Rehypothecation of Bitcoin seems impossible, of course… Because Bitcoin and cryptos are supposed to be immutable assets on a blockchain.
However, this is already happening in the case of asset backed tokens. Asset backed tokens are a form of hypothecation using crypto.
Indeed, you can also easily trade cryptocurrency derivatives on exchanges such as Bitmex with leverage up to 100x.
This wasn’t always the case… But if crypto rehypothecation becomes a super common, mainstream thing, and if institutions run wild with it, I believe it could absolutely be a root cause of another financial meltdown because it means creating financial claims to digital assets that could be backed by nothing.
Where can you learn more about this…?
I first learned about the concept of crypto rehypothecation after listening to Episode 32 of Laura Shin’s “Unconfirmed” podcast with Caitlin Long. Caitlin Long is a Wall Street veteran who ran the pension solutions business at Morgan Stanley and then ran an enterprise blockchain company called Symbiont.
If you haven’t listened to the podcast, you can find it here.
This podcast episode is extremely timely because it answered questions I had about the Bakkt announcement by the InterContinental Exchange (ICE) to start a blockchain business and what the implications would be for Bitcoin and other cryptos.
The ICE announcement was salacious in that it included mention of a partnership with Starbucks. This is a quote from the press release:
“As the flagship retailer, Starbucks will play a pivotal role in developing practical, trusted and regulated applications for consumers to convert their digital assets into US dollars for use at Starbucks,” said Maria Smith, Vice President, Partnerships and Payments for Starbucks. “As a leader in Mobile Pay to our more than 15 million Starbucks Rewards members, Starbucks is committed to innovation for expanding payment options for our customers.”
WOW. When I read this, I thought… So… That’s good for crypto, right?
Caitlin’s take is that it is a double edged sword for the crypto world because she said that ICE would likely seek to financialize cryptocurrencies in the form of hypothecation and rehypothecation.
More worrisome potentially, for the buyers of rehypothecated assets, is the possibility of a hard fork of a blockchain. Such an event could leave off chain hodlers of digital assets with zero collateral.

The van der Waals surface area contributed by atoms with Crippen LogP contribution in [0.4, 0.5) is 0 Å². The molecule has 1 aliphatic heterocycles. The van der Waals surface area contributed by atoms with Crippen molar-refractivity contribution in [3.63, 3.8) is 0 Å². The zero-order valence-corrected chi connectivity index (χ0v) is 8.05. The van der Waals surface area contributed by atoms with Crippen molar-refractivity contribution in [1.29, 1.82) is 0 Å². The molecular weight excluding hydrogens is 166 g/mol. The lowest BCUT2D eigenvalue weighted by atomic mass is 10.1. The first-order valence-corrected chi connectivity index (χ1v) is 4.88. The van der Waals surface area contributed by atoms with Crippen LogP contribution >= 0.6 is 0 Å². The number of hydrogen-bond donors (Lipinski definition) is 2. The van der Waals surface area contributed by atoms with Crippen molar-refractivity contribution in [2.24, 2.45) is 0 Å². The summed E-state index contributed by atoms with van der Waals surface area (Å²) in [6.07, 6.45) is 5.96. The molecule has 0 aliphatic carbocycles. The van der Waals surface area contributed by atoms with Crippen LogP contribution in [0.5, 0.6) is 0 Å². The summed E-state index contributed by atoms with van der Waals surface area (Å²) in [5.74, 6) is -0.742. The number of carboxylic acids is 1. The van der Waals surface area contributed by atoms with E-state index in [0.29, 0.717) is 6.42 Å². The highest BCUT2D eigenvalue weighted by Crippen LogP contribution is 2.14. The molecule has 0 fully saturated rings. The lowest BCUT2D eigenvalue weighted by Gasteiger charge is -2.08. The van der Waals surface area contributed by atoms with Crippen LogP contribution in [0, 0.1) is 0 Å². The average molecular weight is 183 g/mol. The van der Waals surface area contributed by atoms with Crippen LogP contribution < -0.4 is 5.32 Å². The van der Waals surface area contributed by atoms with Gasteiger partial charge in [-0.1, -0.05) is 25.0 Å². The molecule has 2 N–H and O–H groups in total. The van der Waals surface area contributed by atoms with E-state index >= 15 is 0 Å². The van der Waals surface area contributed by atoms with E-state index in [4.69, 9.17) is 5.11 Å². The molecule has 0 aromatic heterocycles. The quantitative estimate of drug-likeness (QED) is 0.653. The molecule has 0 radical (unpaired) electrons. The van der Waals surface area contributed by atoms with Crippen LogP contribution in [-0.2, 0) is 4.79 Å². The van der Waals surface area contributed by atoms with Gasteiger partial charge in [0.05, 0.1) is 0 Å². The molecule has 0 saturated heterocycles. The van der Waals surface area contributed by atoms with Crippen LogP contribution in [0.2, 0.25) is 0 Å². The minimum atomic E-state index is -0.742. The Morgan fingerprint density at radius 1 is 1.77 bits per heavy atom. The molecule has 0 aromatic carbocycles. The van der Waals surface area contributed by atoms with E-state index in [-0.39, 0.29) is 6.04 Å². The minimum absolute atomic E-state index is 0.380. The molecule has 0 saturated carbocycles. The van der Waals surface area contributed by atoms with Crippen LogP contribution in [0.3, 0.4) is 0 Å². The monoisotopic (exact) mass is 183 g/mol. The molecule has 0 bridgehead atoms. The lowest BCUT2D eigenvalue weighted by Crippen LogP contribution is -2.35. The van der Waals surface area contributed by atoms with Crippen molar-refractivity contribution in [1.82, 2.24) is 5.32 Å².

How Can You Protect Yourself From Rehypothecation?
The Unconfirmed podcast mentioned above is great and Caitlin Long has a three part blog post series you can read on Forbes and it’s worth a read.
In terms of protection for crypto investors, it seems there are two ways to avoid being exposed to rehypothecation risk:
- Use a “Type 1” Account or “Cash Account”: If you are using a third party crypto brokerage, such as Coinbase, Circle, Robinhood or other, insist that you only use the equivalent of a “Type 1” account or a “cash account”. This is an account that is not marginable. Do not allow your broker to treat your account as a margin account… If the crypto broker you use adds margin capability automatically, ask them to turn it off or switch accounts.
- Private Cold Storage Wallet: Keep your cryptocurrency on chain at all times and store your private keys in an air gapped cold storage wallet of your own.
Of course, cryptocurrencies are not for the faint hearted anyway. Never buy any cryptocurrency unless you can afford to lose it all.
- I believe Coinbase Pro has margin accounts.
- According to this article in The Balance, the ownership of the collateral is passed down the chain again and again… This is made possible by something known as “Federal Reserve Board Regulation T”, or 12 CFR §220 – Code of Federal Regulations, Title 12, Chapter II, Subchapter A, Part 220 (Credit by Brokers and Dealers).